Freshly dehydrated Shiitake Mushroom powder. The mushrooms come from one of the premier Shiitake growers on the east coast It takes about 7 oz of fresh Shiitake to make each 3 oz (by volume) container of our pure powder.
Using mushroom powder in foods has been a great way to incorporate the boldness of mushroom flavor and their nutritional value without adding the chunky bits he doesn’t like so well
- My favorite is putting it into a fruit smootie
- Put a tablespoon into your favorite omelet recipe.
- Use to help bring more flavor to soups and stews without adding texture or meat products.
- Sprinkle across a salad for an extra ‘wow’ factor.
- Mix into meatloaf or burger patties to add an extra depth of flavor without necessarily adding bulk or texture.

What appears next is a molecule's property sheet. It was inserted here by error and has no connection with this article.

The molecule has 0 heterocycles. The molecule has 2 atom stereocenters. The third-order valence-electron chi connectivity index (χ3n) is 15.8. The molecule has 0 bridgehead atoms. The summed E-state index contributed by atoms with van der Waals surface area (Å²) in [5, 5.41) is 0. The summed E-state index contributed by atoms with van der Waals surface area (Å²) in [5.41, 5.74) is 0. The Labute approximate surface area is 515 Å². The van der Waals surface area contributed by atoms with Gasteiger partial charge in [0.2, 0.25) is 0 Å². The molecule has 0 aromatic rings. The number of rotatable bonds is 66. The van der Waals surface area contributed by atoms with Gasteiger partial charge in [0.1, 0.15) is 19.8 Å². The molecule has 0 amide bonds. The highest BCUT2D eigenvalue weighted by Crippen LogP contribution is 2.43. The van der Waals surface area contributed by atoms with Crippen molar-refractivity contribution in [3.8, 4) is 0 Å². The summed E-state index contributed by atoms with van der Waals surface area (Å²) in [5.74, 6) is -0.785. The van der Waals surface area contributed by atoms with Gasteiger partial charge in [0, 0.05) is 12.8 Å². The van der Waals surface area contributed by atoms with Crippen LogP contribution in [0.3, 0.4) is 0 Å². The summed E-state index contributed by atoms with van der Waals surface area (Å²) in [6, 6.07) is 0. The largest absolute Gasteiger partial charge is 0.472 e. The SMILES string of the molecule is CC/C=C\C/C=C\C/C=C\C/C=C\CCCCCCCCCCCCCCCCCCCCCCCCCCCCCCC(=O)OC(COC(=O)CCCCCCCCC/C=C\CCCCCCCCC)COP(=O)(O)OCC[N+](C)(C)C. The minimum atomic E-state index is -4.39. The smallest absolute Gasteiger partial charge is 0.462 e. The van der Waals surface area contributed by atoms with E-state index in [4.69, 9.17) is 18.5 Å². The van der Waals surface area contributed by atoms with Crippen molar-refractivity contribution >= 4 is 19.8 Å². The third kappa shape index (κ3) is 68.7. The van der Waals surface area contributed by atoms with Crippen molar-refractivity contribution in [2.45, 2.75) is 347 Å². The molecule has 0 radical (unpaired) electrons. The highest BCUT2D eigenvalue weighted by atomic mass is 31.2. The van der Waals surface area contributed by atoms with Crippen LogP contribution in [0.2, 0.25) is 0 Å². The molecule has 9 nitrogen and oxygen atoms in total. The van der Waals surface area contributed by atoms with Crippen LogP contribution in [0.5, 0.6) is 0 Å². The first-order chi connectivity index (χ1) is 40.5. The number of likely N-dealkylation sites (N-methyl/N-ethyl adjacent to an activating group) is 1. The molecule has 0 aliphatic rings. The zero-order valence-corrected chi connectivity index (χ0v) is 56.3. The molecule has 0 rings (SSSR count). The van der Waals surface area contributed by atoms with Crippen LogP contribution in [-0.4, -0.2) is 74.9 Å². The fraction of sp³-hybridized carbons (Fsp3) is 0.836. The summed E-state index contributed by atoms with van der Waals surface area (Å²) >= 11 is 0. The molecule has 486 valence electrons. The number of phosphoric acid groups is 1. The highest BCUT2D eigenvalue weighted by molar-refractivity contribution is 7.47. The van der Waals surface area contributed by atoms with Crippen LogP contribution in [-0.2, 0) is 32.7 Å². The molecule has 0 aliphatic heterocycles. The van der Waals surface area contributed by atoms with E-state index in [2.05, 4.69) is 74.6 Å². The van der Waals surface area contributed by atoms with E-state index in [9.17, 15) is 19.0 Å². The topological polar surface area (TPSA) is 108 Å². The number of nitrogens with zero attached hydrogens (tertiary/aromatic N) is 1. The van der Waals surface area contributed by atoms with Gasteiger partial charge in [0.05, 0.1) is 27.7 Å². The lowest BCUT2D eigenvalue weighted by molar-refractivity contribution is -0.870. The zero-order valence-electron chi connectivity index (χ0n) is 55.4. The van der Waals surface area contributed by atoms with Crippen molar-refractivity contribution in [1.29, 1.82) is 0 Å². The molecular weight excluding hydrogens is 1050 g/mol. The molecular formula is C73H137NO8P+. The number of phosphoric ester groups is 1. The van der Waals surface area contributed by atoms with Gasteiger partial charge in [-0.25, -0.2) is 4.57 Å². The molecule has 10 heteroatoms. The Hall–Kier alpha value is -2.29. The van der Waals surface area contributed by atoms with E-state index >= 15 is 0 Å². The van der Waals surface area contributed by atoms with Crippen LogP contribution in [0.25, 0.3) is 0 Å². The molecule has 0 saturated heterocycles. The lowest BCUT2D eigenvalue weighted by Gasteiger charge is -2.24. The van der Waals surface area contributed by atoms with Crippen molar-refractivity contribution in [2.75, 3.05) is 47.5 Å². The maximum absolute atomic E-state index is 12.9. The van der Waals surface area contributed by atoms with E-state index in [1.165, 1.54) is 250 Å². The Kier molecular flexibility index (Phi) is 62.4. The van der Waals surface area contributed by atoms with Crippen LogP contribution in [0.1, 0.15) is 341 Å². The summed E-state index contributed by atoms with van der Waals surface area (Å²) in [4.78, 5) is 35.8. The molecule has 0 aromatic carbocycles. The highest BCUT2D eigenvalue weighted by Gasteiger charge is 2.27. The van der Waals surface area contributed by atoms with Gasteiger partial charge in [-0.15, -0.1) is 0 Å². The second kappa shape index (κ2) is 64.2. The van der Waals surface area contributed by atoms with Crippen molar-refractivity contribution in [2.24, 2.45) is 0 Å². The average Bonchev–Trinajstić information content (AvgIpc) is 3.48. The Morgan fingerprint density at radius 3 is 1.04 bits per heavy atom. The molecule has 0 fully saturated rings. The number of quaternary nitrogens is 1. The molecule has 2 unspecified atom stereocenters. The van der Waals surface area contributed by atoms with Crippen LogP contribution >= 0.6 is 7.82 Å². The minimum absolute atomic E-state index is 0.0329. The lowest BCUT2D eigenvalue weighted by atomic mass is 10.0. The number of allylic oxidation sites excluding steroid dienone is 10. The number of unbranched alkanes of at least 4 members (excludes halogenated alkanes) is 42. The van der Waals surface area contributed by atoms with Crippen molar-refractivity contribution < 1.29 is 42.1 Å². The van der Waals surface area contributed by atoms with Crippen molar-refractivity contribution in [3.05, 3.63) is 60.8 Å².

- Sprinkle in pasta sauces for added depth of flavor.
- Sprinkle some in near the end of cooking pasta sauces, risottos, and soups.
- Add a dash into stir-fried greens, especially spinach, Swiss chard, bok choy, or cabbage
- Use it as a seasoning for popcorn. A personal favorite is a mixture of mushroom powder, seaweed powder, and a pinch of chili flakes.
- Add it to marinades or salad dressings. It’s a great booster in soy sauce marinades or ones with garlic, rosemary, and parsley. It pairs well in a sesame oil, soy sauce, rice vinegar, ginger dressing.
- Dust some mushroom powder during the final minutes of roasting root vegetables or squashes.
Be sure not to add your mushroom powder early in the cooking cycle if you are doing long, slow-cooking dishes. Dried shiitakes have a high percentage of essential amino acids and higher vitamin D content than most foods. According to Neera Chaudhary, a Toronto-based registered dietitian, several studies have shown that shiitakes, particularly dried ones, lower blood cholesterol.